People aged 45 and above are using several types of medications every month which may not be appropriate, a new study reveals.
The joint UCD, Trinity College and the Royal College of Surgeons in Ireland study revealed that of 794,628 people surveyed in the national study, using five or more medications, a staggering 64.3% (510,946) had polypharmacy.
Higher rates were recorded amongst women of 67.0% or 293,886, compared to 60.8% or 216,444 of men in this age group.
Polypharmacy is termed as the concurrent use of five or more types of medication monthly. The habit is often associated with potentially inappropriate prescribing and adverse drug interactions.
The study reveals that high levels of this habit suggest that monitoring and evaluation of patients’ medication regimes may be required to ensure appropriateness.
Increasing levels of polypharmacy have been observed internationally and in Ireland.
The Health Service Executive Primary Care Reimbursement Services (HSE-PCRS) pharmacy claims database for the General Medical Scheme (GMS) eligible population, was used as a basis for study and examined at least one claim per month dating back to 2013.
Those having lower levels of education and it is twice as likely in those who are the poorest. The study, which was published in the, Irish Medical Journal, also revealed that the use of multiple medications monthly, was also significantly associated with increasing age.
However, patients aged 45-54 years or 38.6% were less likely to have polypharmacy. This proportion rose steadily through subsequent categories up until the oldest age group of 75 years, or 82.6%.
Co-author Travis Tatum from the UCD Geary Institute for Public Policy said: “As no previous studies have looked at polypharmacy rates at the national level in the HSE-PCRS, our results establish a benchmark in this regard. Overall, rates among the GMS eligible population aged 45 years and over in receipt of any medication in 2013 was high at 64.3%.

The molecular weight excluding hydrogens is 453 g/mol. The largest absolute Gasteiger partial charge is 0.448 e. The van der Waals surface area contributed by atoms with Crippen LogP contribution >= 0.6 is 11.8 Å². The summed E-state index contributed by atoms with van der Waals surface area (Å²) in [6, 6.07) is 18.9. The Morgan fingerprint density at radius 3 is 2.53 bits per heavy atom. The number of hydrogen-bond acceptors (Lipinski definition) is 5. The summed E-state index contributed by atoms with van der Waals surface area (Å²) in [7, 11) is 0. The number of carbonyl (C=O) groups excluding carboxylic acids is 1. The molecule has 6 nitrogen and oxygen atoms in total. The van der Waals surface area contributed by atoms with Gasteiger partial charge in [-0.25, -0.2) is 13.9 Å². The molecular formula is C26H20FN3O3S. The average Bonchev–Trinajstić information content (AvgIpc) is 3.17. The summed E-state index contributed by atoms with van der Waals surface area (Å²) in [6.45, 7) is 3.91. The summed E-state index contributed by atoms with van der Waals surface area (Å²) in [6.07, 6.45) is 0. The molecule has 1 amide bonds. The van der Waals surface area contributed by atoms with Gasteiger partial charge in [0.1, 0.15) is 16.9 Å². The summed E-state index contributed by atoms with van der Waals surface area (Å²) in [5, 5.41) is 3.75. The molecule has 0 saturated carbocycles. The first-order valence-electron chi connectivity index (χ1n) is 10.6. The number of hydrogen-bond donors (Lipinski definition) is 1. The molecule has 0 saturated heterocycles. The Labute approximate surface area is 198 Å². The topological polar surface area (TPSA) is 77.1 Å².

“The study found that the availability of newer treatments and lower thresholds at which certain conditions are now treated has contributed to the increase, as have health system factors, such as mainly free access to medications, patients’ expectations of their GP and consultations with several doctors.
“The number of medications is associated with potentially inappropriate prescribing (PIP) and is associated with functional impairment and falls and fractures.”
The study examined the national rate of polypharmacy in 2013, by age and patients who remained anonymous, in the following age groups: 45-54, 55-64, 65-69, 70-74, and 75 years of age were analysed
Mr Tatum added: “Although medication can lessen the burden in the utilisation of healthcare1 by preventing costly hospitalisations and other expensive medical procedures, polypharmacy also contributes to a considerable economic healthcare burden.
“Eligible GMS patients included in the HSE-PCRS receive prescriptions at only a small co-payment (€2.50 per item). High medication use among these patients contributes to substantial government spending, especially for the oldest age groups.
“It is likely that some of the polypharmacy observed may result in potentially inappropriate prescribing and, therefore, there may be room for improvement in the quality of prescribing leading to cost-savings.”
Mr Tatum pointed out that interventions which improve the quality of prescribing would benefit patients by eliminating unnecessary costs and unwanted side-effects, which have significant health and economic implications.
“The very large number of patient cases in the PCRS database greatly strengthened the statistical power of our analysis. However, the HSE-PCRS is only a pharmacy claims database, so it was not possible to determine which medications were actually consumed; also, there was no information on the diagnoses or outcomes associated with polypharmacy,” added Mr Tatum.